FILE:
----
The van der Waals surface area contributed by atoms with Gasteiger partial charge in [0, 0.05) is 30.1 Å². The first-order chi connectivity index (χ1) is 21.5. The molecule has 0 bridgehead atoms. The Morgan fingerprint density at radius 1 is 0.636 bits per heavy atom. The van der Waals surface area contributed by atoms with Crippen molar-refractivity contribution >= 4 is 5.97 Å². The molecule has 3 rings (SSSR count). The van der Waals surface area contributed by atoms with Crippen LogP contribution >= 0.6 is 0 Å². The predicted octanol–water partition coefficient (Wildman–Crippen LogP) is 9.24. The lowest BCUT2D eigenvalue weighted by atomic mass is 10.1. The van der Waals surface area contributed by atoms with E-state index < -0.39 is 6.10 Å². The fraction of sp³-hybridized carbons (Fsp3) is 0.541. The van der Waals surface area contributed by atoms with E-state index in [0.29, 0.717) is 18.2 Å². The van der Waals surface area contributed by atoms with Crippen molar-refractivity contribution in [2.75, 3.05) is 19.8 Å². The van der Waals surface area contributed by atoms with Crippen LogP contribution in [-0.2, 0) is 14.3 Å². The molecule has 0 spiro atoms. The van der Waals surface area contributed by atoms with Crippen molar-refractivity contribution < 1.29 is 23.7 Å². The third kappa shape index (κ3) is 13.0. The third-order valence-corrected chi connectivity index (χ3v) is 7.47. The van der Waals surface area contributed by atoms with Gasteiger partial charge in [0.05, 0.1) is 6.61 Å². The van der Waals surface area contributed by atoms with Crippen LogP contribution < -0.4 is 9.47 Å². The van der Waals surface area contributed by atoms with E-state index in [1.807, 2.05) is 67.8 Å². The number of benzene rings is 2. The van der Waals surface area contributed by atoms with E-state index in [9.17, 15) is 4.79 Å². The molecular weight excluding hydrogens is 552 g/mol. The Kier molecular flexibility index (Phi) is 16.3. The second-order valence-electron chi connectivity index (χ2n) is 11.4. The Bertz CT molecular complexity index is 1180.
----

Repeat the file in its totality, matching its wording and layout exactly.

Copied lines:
The van der Waals surface area contributed by atoms with Gasteiger partial charge in [0, 0.05) is 30.1 Å². The first-order chi connectivity index (χ1) is 21.5. The molecule has 0 bridgehead atoms. The Morgan fingerprint density at radius 1 is 0.636 bits per heavy atom. The van der Waals surface area contributed by atoms with Crippen molar-refractivity contribution >= 4 is 5.97 Å². The molecule has 3 rings (SSSR count). The van der Waals surface area contributed by atoms with Crippen LogP contribution >= 0.6 is 0 Å². The predicted octanol–water partition coefficient (Wildman–Crippen LogP) is 9.24. The lowest BCUT2D eigenvalue weighted by atomic mass is 10.1. The van der Waals surface area contributed by atoms with E-state index < -0.39 is 6.10 Å². The fraction of sp³-hybridized carbons (Fsp3) is 0.541. The van der Waals surface area contributed by atoms with E-state index in [0.29, 0.717) is 18.2 Å². The van der Waals surface area contributed by atoms with Crippen molar-refractivity contribution in [2.75, 3.05) is 19.8 Å². The van der Waals surface area contributed by atoms with Crippen LogP contribution in [-0.2, 0) is 14.3 Å². The molecule has 0 spiro atoms. The van der Waals surface area contributed by atoms with Crippen molar-refractivity contribution < 1.29 is 23.7 Å². The third kappa shape index (κ3) is 13.0. The third-order valence-corrected chi connectivity index (χ3v) is 7.47. The van der Waals surface area contributed by atoms with Gasteiger partial charge in [0.05, 0.1) is 6.61 Å². The van der Waals surface area contributed by atoms with Crippen LogP contribution < -0.4 is 9.47 Å². The van der Waals surface area contributed by atoms with E-state index in [1.807, 2.05) is 67.8 Å². The number of benzene rings is 2. The van der Waals surface area contributed by atoms with E-state index in [9.17, 15) is 4.79 Å². The molecular weight excluding hydrogens is 552 g/mol. The Kier molecular flexibility index (Phi) is 16.3. The second-order valence-electron chi connectivity index (χ2n) is 11.4. The Bertz CT molecular complexity index is 1180.